The graffiti letters were initially conceived of as a masonry element but through collaboration with Euro Precast, concrete was adopted for the façade and by extension as the structural system for the entire building. Logistical innovation was required to install the 4m high, 14 tonne load bearing 50mpa letter panels at the commencement of the construction program and protect these feature panels through the construction period. The architect and the graffiti artist were involved with the setup, concrete pour and delivery phases of the panel fabrication.
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The project was completed within $50K of the initial estimates. Working closely with the builder, while maintaining flexibility was the key to ensuring savings through the life of the project.
The project is the architect’s home and as such was an opportunity to experiment. There are concealed sliding panels revealing louvred ports for cross ventilating habitable rooms. There are unusual door arrangements to minimize temperature exchange between zones. Solar panels are located on the roof and a water storage tank has been installed below the car park area. Reusing available building fabric and designing small footprint high density living are significant environmental features of the development.
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The new apartment is an intervention into the fabric of this Carlton block but through apparent contradiction seeks to knit itself into the existing building on the site to form an integrated new cultural type that exposes the history of the site with glimpses of period material and detail. An urban street is celebrated through the making permanent of an ephemeral art.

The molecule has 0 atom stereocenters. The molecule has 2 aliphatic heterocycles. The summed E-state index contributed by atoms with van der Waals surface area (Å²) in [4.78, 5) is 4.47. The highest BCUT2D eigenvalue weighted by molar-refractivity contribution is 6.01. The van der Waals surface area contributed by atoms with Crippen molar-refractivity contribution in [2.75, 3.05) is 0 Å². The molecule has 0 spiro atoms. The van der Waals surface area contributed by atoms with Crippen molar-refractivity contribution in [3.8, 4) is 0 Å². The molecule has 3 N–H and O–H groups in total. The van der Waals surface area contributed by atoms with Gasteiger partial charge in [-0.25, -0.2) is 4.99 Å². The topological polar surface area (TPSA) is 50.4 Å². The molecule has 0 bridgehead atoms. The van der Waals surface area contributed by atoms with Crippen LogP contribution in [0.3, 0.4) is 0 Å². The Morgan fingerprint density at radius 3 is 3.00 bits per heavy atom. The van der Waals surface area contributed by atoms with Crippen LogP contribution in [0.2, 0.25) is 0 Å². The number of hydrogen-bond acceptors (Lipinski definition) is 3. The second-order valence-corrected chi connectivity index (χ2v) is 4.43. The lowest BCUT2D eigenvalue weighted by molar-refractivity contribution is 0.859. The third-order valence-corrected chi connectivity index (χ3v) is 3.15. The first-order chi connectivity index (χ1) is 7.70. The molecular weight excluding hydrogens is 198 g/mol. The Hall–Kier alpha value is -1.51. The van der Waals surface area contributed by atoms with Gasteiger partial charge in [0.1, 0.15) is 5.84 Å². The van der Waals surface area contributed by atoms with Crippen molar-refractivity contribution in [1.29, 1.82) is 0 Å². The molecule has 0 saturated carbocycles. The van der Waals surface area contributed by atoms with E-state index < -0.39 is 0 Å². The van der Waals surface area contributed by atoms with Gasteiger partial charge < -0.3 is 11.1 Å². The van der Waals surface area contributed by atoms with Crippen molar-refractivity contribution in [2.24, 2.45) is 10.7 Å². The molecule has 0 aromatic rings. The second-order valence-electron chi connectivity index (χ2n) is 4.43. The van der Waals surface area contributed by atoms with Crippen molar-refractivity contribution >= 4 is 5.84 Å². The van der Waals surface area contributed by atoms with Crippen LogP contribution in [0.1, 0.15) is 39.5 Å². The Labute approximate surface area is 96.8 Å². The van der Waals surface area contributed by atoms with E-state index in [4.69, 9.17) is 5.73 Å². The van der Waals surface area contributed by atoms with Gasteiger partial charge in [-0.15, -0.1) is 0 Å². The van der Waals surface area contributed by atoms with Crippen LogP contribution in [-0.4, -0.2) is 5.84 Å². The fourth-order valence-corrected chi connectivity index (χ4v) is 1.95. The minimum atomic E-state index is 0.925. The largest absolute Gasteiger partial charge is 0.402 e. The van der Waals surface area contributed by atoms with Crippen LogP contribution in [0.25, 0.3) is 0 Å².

Architects: ITN Architects
Project Architect: Zvi Belling
Project Team: Silas Gibson; Jenny Cham; Atsushi Kubota
Graffiti Artist: Prowla - RDC Crew Melbourne
Builder: Kalitek Constructions Engineer: Meyer Consulting Engineers Building Surveyor: Building Strategies
Hex wall panel art: Enlai Hooi
Precast concrete: Euro Precast
Photographer: Patrick Rodriguez and Zvi Belling
The Hive Graffiti Apartments is the first in a series of Hip Hop buildings designed by ITN Architects. It is a joint development by the architect Zvi Belling and ‘Prowla’ of the Rock Da City graffiti crew both of whom now reside in the building.
The principle construction material is concrete, the use of which has been lent to the larger than life graffiti relief façade complete with arrows, swooshes and drips which has been knitted into the brick shell of an old Carlton shop. The urban street is celebrated by making permanent an ephemeral art.
The notion of hive as home has been extracted from the facade and reappears through the fitout in various guises. The slightly sci-fi interiors over four levels are shaped by the arrows and expressive hip hop language of the façade, the remnants of the existing brickwork and are worked into very compact planning on a small site.